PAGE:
In a capitalist society, if you can't afford something, you don't do it. Simple as that. No bullshit involved. If you live in a socialist or communist country, I renege my comments and humbly apologize. Now, onto Homeskillet..

You don't need to insult me

I don't think I have. If you believe so, then sorry, but I am just blunt.

Essential for what group?

Okay, okay, I admit it. University/college is absolutely essential for a number of groups, such as medical professionals, lawyers, certain engineers, and a fistful of extremely niche industries that you can't get in to without a degree.

Out of my circle of friends, only two have degrees. (Note: I have more than two friends - somehow ;-)) Neither have jobs.

On the other hand, the majority of my friends quit school at 16, 17 or 18 (bear in mind, this is the UK) and now have pretty solid careers as project managers, software developers, and all sorts. They didn't need degrees (or even good high school educations) to get those jobs. This is where my comments come from. Bear in mind, too, that I am of the lower middle classes, where university attendance is still rather low.

I can see the appeal of university, sure, and if that's where you need to go, then do it. When it comes to life, I am quite laid back (believe it or not) and dollars mean less to me than taking it easy and doing what I want to do.

University is less important to those of us who want to live in relative peace and harmony, than those who want to live in a rat race for 40 years and join the country club a few years before they die.

I guess I have to respect that some people want to be in the rat race, and that the American rat race requires you to have wasted more than three years in an institution learning how to be a wage slave. It's just not for me.
posted by wackybrit at 10:49 PM on August 10, 2002


Whoops, sorry wackybrit. I missed that post, but I still don't find your answers satisfactory.
posted by McBain at 10:54 PM on August 10, 2002


Part of the point you are missing is that (at least in America) we are told that we MUST go to college (it is the American Dream) and that the US Dept of Education is there to help us do it. Well, they may as well be Citibank or anyone else. I know I got my first job based soley on the fact that I have a Computer Science degree. But now that it hasn't panned out that well my options are limited because I HAVE TO PAY BACK THE LOAN or else I can fuck my credit for life and the implications of that were never really taught to me. Yes there are plenty of talented people out there who do well without degrees, but if can you really say that on the whole people without degrees do better than people with them? Some economists will tell you that the greatest single investment you can make in life, better than the stock market or bonds or anything, is your own education.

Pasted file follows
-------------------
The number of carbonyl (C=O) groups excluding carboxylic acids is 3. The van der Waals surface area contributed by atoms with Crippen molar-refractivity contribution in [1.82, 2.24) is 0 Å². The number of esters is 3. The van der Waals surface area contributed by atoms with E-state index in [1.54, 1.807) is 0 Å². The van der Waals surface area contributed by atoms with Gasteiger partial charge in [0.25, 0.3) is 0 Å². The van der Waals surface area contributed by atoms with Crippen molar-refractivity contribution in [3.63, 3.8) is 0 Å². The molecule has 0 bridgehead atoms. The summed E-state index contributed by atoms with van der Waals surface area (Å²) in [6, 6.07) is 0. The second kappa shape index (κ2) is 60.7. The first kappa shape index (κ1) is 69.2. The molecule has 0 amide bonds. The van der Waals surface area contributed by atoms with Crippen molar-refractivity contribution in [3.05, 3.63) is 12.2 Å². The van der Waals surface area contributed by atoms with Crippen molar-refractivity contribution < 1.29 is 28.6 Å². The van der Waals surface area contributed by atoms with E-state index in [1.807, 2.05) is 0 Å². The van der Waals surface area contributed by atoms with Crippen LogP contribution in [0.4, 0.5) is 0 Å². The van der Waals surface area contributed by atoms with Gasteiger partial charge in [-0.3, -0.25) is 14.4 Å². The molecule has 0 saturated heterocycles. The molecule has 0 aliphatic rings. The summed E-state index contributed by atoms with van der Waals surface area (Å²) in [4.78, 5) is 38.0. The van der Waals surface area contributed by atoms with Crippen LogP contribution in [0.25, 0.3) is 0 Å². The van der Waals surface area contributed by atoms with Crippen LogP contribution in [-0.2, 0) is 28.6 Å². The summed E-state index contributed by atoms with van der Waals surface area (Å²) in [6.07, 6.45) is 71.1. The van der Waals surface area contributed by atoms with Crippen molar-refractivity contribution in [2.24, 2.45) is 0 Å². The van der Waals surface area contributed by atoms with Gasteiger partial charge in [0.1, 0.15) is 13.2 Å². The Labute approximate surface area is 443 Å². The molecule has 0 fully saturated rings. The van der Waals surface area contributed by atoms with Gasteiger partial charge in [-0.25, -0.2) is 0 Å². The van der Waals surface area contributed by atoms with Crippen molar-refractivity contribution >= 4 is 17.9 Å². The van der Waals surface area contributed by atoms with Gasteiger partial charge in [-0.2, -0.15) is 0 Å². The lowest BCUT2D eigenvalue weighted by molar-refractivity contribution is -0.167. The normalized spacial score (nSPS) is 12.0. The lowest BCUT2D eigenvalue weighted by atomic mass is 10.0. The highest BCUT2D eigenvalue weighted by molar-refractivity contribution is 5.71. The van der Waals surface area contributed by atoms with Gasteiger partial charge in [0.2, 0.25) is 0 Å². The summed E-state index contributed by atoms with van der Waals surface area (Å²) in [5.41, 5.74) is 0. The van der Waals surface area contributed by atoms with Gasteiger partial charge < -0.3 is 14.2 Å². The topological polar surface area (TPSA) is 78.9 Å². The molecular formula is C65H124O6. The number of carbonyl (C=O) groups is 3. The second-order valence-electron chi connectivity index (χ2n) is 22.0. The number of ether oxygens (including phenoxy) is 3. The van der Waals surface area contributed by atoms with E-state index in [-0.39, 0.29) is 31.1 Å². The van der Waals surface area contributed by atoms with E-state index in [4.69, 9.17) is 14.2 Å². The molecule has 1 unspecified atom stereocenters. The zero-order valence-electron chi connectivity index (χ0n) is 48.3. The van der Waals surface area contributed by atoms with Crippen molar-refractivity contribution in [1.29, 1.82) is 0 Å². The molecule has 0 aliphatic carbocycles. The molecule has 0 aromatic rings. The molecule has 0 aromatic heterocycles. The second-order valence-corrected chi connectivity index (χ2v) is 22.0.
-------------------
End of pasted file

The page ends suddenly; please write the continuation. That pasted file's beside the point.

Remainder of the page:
posted by McBain at 11:01 PM on August 10, 2002


>In a capitalist society, if you can't afford something, you don't do it. Simple as that. No bullshit involved. If you live in a socialist or communist country, I renege my comments and humbly apologize. Now, onto Homeskillet..

Then almost no one would ever go to college. Few would buy homes or cars either, because for the middle class there is no guarantee your job will be there tomorrow. Then where is your capitalist economy?
posted by McBain at 11:04 PM on August 10, 2002


solid careers as project managers, software developers, and all sorts

in the US, most of those sorts of jobs require a college degree. I've had a few friends & co-workers to come out pretty well without, but they've often had additional struggles for professional respect.

if a capitalist society requires a certain level of education, then it will find a way to build it into the society. my understanding is that that's what happened with universal high school education (in the US, anyway), and it's happening with college as well. unfortunately, it's happening with massive personal debt rather than public funding.
posted by epersonae at 11:54 PM on August 10, 2002


University is less important to those of us who want to live in relative peace and harmony, than those who want to live in a rat race for 40 years and join the country club a few years before they die.

The rat race is more important to people with responsibilities than to those without. This rat race is a way to provide for your loved ones. This rat race is a way to live comfortably in something other than squalid splendor. This rat race, for some people, is a ticket to a better life.

The one thing this rat race is not, however, is a roadblock to emotional and spiritual fulfillment. This may just be my personal opinion, if I'm wrong feel free to tell me, but I see more pretentious navel-gazing philosopher name-dropping twenty-somethings in college than I do outside of it.

You are not someone to summarize the aspirations of all college students. Some of us are trying to join society, not a country club.

When it comes to life, I am quite laid back (believe it or not) and dollars mean less to me than taking it easy and doing what I want to do.

I don't exactly know how things are run in the UK, but here in the US you often can't hold those views and be past the age of 18.

So if the point of my argument is that college is important if you want to get desirable jobs in the business world, and you have no desire to get anywhere in the business world, then this whole thing is pointless. We should start to talk about pancakes.

epersonae, I completely agree with you.

McBain, that can't be your story. I called dibs.
posted by Homeskillet Freshy Fresh at 12:45 AM on August 11, 2002


Does anyone have statistics on the level of formal education of the employees of Ellison, Gates, or Geffen? Just winging it here, but I'm assuming most have college degrees.